Mining communities say King Coal is here to stay
September 29th, 2011
By Carolyn Beeler, QUEST Philadelphia
Philadelphia, PA â€“ Coal produces nearly half the electricity in the U.S. And in Nebraska, 65% of the stateâ€™s electricity comes from coal. But the mercury, sulfur dioxide and carbon dioxide coal emits also make it one of the most controversial energy sources. For many environmental activists, coal represents an old, dirty source of power, but for coal-mining communities around the country, the story is different. It’s part of a series of reports on Coal at the Crossroads.
Greene County is in the far southwest corner of Pennsylvania. It is bordered on two sides by West Virginia, and outside of its towns, it is filled with winding country roads flanked by rolling hills. Here, coal still reigns.
Every summer, the county hosts the King Coal Show, a weeklong festival with mine rescue contests, a parade, and the Pennsylvania Bituminous Coal Queen Pageant. On a stormy Sunday evening in August, high school girls in evening gowns touted their coal-mining pedigrees along with their good grades and volunteer work. Like many in the area, most could find a great-grandfather, uncle or father who worked in the mines to claim as their connection to the industry.
Here, said County Commissioner Pam Snyder, coal is not a dirty four-letter word.
“Coal means jobs, sustainability on our tax base, families being able to make a good living, raise their children, have decent health-care,” Snyder said.
Today, the coal patch towns that used to dot the county are a thing of the past, but one in five jobs in Greene County is still in mining, and Snyder said a third of the county’s general fund comes from taxes on coal.
Snyder said she does not see anti-coal campaigns as an attack on her community’s way of life. Rather, it is more like a misunderstanding.
“I think if you live in a part of the country where coal has no place and never existed, you are just used to turning on your light switch,” Snyder said, “never giving thought to where that electricity’s being powered from or how it’s getting into (your) home.”
Snyder said she understands why people take their power for granted, but argues those who oppose coal as a power source need to realize how big a role it plays in the nation’s energy portfolio.
Greene County is home to four major underground mines, including two of the largest in the country, Enlow Fork and Bailey Mine, which together span 22 miles north to south and spill into neighboring West Virginia.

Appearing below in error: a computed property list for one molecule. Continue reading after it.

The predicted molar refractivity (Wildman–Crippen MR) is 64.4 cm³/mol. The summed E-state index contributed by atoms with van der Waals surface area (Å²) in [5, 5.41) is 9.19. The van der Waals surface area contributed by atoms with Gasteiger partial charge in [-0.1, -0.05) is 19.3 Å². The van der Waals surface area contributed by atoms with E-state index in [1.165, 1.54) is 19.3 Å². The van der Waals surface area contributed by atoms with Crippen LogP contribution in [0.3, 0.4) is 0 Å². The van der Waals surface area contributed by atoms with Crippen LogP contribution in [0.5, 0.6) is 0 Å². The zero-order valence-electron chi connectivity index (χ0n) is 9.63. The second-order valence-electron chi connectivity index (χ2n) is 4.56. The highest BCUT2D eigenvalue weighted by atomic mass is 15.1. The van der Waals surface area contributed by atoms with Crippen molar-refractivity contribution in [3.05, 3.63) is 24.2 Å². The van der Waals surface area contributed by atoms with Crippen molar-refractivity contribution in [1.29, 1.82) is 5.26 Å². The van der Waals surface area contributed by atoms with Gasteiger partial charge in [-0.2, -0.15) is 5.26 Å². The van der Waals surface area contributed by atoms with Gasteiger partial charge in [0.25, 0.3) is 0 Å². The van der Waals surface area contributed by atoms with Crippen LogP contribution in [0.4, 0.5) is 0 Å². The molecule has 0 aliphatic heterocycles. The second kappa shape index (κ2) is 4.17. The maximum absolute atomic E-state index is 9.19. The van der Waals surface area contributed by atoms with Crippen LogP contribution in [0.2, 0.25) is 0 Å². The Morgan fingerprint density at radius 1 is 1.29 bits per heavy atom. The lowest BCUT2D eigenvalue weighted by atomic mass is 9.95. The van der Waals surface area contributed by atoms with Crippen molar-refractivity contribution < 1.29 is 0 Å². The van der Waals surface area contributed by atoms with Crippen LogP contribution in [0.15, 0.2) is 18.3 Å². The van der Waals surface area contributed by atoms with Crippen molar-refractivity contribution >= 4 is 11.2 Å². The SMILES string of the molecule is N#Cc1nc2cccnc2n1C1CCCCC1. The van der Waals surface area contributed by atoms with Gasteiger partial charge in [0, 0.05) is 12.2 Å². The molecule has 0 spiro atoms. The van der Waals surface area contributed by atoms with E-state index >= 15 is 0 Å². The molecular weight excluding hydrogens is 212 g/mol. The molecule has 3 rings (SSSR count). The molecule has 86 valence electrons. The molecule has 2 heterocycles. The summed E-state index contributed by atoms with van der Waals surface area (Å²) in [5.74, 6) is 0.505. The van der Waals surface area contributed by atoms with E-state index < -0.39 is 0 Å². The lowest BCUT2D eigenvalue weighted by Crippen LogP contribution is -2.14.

Miners at Consol Energy’s Bailey mine ride an elevator down 700 feet and take a half-hour-long ride on an underground trolley just to get to the job site. There, a massive automated shearing machine lumbers along an exposed wall of coal and slices away at the coal seam. Braces hold the ceiling up until the cutting drums have cleared, then re-position farther down the wall. Chunks periodically fall from the ceiling into a sludge of water and coal dust.
Highly mechanized longwall mining is a far cry from the days of pick-axes and canaries, but mining is still hard, dirty work. Yet, it pays well, an average of almost $90,000, much higher than the county average.
In August, the Obama administration put in place new rules designed to cut the amount of air pollution from coal-fired power plants by more than half, a move the EPA says would reduce asthma, bronchitis and heart attacks in 31 states. The EPA is drafting global warming rules that could hit coal even harder.
Tom Mills, who has been working in Cumberland Mine in Greene County for five years, said he sees new regulations as a threat.
“No matter what you always worry about your job,” Mills said. “You need to be mining coal to get paid. And if they shut these power plants down, these coal-fired power plants, what are they going to use the coal for?”
Like many in the industry, Mills said the future of energy lies in cleaner-burning coal, not in renewable sources.
“Instead of the Sierra Club donating money to shut these places down, maybe they should have donated those millions of dollars to technology to make them burn cleaner,” Mills said.
Mills is not the only one feeling threatened. Billboards touting the reliability and affordability of coal over renewables pepper the highway in Southwestern Pennsylvania, paid for by a group called “Families Organized to Represent the Coal Economy.”
Perhaps a more immediate threat than new EPA regulations, though, is the natural gas boom. The tapping of huge reserves in the Marcellus Shale formation right in Greene County and across the region has driven down the price of natural gas and made it more competitive.
Jimmy Brock, chief operating officer for coal for Consol Energy, which owns Bailey mine and also has natural gas operations, said natural gas and new regulations could cut into the market for coal. But if demand drops domestically, he said he is confident the international markets will make up the difference.
“I am not worried for the future of the coal,” Brock said. “I believe coal’s here today, I believe it’ll be here tomorrow, and I believe it’ll be here for many years to come.”
Greene County Commissioner Pam Snyder put it differently. Although she said a serious blow to the coal industry would cripple her county’s economy, “nobody’s pushing panic buttons yet.”
The share of the nation’s electricity generated by coal during the first quarter of this year was at its lowest in more than 30 years, due largely to low natural gas prices. But with U.S. demand for electricity expected to grow by about a third in the next quarter century, the industry says King Coal is here to stay.
Editor’s note: This story is the third in a four-part series exploring coal in the U.S., titled, “Coal at the Crossroads.” This series is produced by NET News‘ QUEST Nebraska project, in partnership with three other QUEST stations.